With St. Patrick’s Day approaching, now is a good time to understand your rights if you are arrested for DUI in Springfield Illinois. Many of these arrests occur when a driver encounters a DUI roadblock. Instead of referring to it as a roadblock, police use the term “roadside safety check”. That sounds so nice; after all, who could object to something done for “safety”?
The federal government encourages these intrusions on your privacy, as most of them are funded from grants through the United Stated Department of Transportation. Last St. Patrick’s Day, Springfield Illinois DUI roadblocks were set up.
Fortunately, in order to protect its citizens from Gestapo-like tactics (“may I see your papers”), the courts have established some ground rules for implementation of the roadblocks. A rogue cowboy cop out on the street cannot decide it’s a good time to establish a DUI roadblock. Rather, a supervisor must select the site for the roadblock.
Furthermore, the supervisor cannot decide at 5:00 in the evening that now is a good time for roadblocks. The intention to establish one must be made apparent to the public in advance. That is why you will often read in the newspaper or hear on the radio or television of the authorities’ intention to set up a roadblock.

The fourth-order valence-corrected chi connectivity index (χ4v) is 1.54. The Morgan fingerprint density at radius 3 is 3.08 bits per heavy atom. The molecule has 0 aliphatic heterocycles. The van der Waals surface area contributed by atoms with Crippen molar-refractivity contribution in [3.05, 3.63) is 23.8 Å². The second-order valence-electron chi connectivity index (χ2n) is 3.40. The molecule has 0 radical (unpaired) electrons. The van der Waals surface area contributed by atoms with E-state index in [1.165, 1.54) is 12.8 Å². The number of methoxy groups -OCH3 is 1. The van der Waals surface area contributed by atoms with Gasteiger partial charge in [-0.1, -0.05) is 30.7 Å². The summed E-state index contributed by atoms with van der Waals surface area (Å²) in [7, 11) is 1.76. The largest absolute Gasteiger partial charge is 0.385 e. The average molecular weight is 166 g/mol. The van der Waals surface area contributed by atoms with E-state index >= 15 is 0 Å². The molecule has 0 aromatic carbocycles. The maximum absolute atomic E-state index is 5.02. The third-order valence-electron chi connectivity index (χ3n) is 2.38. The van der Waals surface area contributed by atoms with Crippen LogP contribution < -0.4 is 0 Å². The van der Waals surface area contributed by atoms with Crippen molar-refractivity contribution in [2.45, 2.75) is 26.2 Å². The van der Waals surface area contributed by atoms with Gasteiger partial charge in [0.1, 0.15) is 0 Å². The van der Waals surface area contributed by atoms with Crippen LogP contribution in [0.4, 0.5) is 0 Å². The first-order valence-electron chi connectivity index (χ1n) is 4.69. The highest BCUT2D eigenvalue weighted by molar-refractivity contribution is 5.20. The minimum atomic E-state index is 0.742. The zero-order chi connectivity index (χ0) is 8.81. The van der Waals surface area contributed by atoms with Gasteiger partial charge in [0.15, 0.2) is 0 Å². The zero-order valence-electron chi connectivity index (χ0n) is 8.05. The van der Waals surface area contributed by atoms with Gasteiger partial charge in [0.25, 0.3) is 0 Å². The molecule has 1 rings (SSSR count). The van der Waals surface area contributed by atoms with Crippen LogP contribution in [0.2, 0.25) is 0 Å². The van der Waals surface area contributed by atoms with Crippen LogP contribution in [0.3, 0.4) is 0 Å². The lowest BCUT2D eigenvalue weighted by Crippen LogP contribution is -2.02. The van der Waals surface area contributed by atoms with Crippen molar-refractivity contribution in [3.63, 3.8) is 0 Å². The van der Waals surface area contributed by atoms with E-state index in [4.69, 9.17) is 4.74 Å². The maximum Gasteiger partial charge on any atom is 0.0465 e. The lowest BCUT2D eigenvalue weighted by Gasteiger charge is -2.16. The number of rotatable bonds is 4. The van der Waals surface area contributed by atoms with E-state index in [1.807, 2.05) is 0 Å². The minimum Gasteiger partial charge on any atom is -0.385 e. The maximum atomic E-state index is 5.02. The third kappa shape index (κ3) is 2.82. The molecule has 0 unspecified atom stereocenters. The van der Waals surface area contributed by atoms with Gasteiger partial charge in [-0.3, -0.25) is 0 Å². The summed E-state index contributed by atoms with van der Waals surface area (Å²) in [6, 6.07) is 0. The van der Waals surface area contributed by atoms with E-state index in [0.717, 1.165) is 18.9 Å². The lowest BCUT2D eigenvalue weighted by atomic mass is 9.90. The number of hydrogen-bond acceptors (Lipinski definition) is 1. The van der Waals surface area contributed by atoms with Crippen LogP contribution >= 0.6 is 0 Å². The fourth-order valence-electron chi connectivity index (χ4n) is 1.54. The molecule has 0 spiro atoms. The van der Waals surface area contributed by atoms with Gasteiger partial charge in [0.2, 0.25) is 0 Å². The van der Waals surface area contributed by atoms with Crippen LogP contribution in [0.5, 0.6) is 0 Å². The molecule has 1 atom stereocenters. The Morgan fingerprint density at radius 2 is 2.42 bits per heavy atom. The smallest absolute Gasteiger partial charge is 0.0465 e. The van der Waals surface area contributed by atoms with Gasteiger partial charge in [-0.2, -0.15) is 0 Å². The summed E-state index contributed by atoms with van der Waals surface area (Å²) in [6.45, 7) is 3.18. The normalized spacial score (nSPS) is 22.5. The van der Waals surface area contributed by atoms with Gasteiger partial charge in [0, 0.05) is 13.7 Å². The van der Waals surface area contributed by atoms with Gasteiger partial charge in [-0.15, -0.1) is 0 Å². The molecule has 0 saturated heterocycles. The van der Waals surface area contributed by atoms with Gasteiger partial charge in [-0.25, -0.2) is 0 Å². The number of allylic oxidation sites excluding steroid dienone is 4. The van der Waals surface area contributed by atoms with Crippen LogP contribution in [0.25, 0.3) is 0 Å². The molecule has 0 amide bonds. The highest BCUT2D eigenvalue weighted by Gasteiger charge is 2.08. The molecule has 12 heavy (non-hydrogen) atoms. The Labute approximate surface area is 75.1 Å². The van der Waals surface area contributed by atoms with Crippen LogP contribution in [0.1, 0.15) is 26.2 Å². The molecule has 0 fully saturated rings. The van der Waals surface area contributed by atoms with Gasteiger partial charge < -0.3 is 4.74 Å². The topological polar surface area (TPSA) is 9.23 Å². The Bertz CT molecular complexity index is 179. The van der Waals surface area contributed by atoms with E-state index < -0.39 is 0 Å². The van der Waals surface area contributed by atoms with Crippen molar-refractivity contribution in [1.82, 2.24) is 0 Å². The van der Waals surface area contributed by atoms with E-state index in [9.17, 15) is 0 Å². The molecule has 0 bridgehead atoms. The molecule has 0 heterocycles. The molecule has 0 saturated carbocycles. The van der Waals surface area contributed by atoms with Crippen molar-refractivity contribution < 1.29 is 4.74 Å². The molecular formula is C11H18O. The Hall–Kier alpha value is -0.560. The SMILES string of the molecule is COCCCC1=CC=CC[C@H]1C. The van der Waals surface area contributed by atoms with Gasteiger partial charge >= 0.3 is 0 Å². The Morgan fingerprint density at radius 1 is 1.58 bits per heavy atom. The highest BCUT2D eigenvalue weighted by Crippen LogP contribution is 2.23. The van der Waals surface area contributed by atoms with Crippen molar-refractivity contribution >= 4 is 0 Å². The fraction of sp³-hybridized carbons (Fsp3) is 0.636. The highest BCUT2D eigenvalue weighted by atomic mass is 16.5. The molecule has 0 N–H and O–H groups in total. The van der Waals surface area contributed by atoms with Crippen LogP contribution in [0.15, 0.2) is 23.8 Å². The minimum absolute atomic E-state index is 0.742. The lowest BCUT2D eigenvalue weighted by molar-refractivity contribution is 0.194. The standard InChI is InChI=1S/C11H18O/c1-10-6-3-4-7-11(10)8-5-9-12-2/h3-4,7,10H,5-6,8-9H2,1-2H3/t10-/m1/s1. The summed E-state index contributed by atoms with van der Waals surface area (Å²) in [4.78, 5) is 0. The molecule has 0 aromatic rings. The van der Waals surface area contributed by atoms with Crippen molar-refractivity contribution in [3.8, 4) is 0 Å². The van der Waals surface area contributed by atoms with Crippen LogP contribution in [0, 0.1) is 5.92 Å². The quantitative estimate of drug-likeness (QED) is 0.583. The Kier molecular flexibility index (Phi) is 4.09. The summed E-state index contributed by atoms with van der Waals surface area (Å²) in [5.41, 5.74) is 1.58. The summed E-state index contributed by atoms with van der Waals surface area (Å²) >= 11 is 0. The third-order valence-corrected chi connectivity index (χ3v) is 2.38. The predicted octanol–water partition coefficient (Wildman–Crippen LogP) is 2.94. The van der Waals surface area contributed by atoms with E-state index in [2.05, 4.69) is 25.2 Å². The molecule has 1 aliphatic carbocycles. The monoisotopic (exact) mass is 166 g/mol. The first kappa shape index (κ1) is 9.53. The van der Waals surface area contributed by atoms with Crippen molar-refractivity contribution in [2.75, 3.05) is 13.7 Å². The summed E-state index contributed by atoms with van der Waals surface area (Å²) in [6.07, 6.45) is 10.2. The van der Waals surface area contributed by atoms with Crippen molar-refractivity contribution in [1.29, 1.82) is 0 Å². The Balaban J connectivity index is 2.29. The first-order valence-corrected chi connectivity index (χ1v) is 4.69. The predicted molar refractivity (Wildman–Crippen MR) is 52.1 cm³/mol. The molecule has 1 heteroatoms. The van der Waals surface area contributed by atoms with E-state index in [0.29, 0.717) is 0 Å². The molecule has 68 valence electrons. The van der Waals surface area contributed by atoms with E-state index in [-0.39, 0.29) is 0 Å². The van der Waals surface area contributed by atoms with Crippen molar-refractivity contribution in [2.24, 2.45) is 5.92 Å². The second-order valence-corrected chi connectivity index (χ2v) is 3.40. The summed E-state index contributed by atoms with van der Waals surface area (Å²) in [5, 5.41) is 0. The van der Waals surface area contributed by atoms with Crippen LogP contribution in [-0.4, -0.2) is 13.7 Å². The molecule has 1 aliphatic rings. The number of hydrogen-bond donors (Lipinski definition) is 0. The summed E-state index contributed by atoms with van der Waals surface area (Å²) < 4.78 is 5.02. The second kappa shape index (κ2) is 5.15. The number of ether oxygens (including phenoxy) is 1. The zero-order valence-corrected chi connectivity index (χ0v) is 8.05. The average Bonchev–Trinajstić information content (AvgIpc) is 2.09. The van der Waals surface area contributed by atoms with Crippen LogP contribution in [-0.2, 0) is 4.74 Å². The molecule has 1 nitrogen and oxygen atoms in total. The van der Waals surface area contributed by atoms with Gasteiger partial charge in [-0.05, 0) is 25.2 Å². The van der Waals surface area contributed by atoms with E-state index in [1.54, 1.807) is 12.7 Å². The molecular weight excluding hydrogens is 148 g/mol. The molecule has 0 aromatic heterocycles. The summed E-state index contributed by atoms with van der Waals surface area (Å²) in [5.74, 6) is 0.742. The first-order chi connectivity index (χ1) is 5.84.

Moreover, there must be a predetermined plan of which cars will be stopped (for instance, every fifth car). The sequence cannot be random and they cannot single out certain types of vehicles (every pick up truck, every old car, every car with “whiskey dents”).
The guidelines for who, how and when stops will occur must be written. A DUI lawyer knows how to determine if written guidelines exist and if the guidelines comply with the law. They must be conveyed in advance to the public and to the officers in the field. It is not enough for them to tell the cop “stop them if they seem suspicious to you, even if you have no evidence before you stop them that they have been drinking.”
Finally, once the police stop you, they cannot automatically start investigating you for DUI and require that you submit to standardized field sobriety tests. They must have a “reasonable suspicion” based upon “specific and articulable facts” that you are drunk. A “mere hunch” is not enough.